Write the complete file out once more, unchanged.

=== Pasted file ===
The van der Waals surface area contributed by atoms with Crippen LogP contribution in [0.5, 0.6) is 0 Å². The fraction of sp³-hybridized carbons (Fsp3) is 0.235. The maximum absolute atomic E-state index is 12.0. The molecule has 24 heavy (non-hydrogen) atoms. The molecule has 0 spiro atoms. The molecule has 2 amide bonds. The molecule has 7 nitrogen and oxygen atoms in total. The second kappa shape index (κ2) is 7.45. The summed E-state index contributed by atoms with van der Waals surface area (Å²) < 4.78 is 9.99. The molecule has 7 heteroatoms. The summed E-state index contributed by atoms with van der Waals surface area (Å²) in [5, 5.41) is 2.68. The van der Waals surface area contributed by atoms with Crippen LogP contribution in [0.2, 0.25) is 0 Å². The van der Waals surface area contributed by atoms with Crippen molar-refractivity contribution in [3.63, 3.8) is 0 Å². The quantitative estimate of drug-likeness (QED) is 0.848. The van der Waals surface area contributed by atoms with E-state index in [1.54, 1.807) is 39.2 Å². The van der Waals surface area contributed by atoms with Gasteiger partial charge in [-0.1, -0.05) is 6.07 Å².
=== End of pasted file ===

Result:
The van der Waals surface area contributed by atoms with Crippen LogP contribution in [0.5, 0.6) is 0 Å². The fraction of sp³-hybridized carbons (Fsp3) is 0.235. The maximum absolute atomic E-state index is 12.0. The molecule has 24 heavy (non-hydrogen) atoms. The molecule has 0 spiro atoms. The molecule has 2 amide bonds. The molecule has 7 nitrogen and oxygen atoms in total. The second kappa shape index (κ2) is 7.45. The summed E-state index contributed by atoms with van der Waals surface area (Å²) < 4.78 is 9.99. The molecule has 7 heteroatoms. The summed E-state index contributed by atoms with van der Waals surface area (Å²) in [5, 5.41) is 2.68. The van der Waals surface area contributed by atoms with Crippen LogP contribution in [0.2, 0.25) is 0 Å². The van der Waals surface area contributed by atoms with Crippen molar-refractivity contribution in [3.63, 3.8) is 0 Å². The quantitative estimate of drug-likeness (QED) is 0.848. The van der Waals surface area contributed by atoms with E-state index in [1.54, 1.807) is 39.2 Å². The van der Waals surface area contributed by atoms with Gasteiger partial charge in [-0.1, -0.05) is 6.07 Å².